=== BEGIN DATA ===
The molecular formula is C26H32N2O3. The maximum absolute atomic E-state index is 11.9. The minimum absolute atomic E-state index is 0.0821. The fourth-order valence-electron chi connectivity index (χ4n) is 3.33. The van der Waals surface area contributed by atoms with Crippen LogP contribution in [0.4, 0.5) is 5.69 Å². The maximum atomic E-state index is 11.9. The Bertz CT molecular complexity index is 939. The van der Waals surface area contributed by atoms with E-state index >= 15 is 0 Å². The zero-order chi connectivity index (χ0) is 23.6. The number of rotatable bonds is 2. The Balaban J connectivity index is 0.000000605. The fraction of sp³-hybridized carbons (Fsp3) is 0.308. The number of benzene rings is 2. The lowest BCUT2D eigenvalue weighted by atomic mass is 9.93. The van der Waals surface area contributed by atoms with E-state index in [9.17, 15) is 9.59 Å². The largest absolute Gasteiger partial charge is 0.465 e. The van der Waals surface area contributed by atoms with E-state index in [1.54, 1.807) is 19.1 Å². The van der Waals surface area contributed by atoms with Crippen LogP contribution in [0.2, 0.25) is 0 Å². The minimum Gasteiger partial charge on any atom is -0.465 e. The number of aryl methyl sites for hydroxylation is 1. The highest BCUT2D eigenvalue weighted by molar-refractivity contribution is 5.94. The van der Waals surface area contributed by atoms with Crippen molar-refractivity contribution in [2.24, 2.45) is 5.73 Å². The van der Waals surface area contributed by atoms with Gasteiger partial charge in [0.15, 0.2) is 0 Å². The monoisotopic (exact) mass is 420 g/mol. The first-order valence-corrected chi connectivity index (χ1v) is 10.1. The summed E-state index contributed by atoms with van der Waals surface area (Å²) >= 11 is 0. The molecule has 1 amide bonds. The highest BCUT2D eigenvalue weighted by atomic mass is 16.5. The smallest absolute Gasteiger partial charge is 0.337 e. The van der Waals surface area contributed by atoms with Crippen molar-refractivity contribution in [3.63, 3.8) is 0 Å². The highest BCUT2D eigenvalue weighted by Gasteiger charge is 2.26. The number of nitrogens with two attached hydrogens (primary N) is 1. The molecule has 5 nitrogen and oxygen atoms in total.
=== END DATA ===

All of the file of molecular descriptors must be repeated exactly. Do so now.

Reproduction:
The molecular formula is C26H32N2O3. The maximum absolute atomic E-state index is 11.9. The minimum absolute atomic E-state index is 0.0821. The fourth-order valence-electron chi connectivity index (χ4n) is 3.33. The van der Waals surface area contributed by atoms with Crippen LogP contribution in [0.4, 0.5) is 5.69 Å². The maximum atomic E-state index is 11.9. The Bertz CT molecular complexity index is 939. The van der Waals surface area contributed by atoms with E-state index >= 15 is 0 Å². The zero-order chi connectivity index (χ0) is 23.6. The number of rotatable bonds is 2. The Balaban J connectivity index is 0.000000605. The fraction of sp³-hybridized carbons (Fsp3) is 0.308. The number of benzene rings is 2. The lowest BCUT2D eigenvalue weighted by atomic mass is 9.93. The van der Waals surface area contributed by atoms with E-state index in [9.17, 15) is 9.59 Å². The largest absolute Gasteiger partial charge is 0.465 e. The van der Waals surface area contributed by atoms with E-state index in [1.54, 1.807) is 19.1 Å². The van der Waals surface area contributed by atoms with Crippen LogP contribution in [0.2, 0.25) is 0 Å². The minimum Gasteiger partial charge on any atom is -0.465 e. The number of aryl methyl sites for hydroxylation is 1. The highest BCUT2D eigenvalue weighted by molar-refractivity contribution is 5.94. The van der Waals surface area contributed by atoms with Crippen molar-refractivity contribution in [2.24, 2.45) is 5.73 Å². The van der Waals surface area contributed by atoms with Gasteiger partial charge in [0.15, 0.2) is 0 Å². The monoisotopic (exact) mass is 420 g/mol. The first-order valence-corrected chi connectivity index (χ1v) is 10.1. The summed E-state index contributed by atoms with van der Waals surface area (Å²) >= 11 is 0. The molecule has 1 amide bonds. The highest BCUT2D eigenvalue weighted by atomic mass is 16.5. The smallest absolute Gasteiger partial charge is 0.337 e. The van der Waals surface area contributed by atoms with Crippen molar-refractivity contribution in [3.63, 3.8) is 0 Å². The highest BCUT2D eigenvalue weighted by Gasteiger charge is 2.26. The number of nitrogens with two attached hydrogens (primary N) is 1. The molecule has 5 nitrogen and oxygen atoms in total.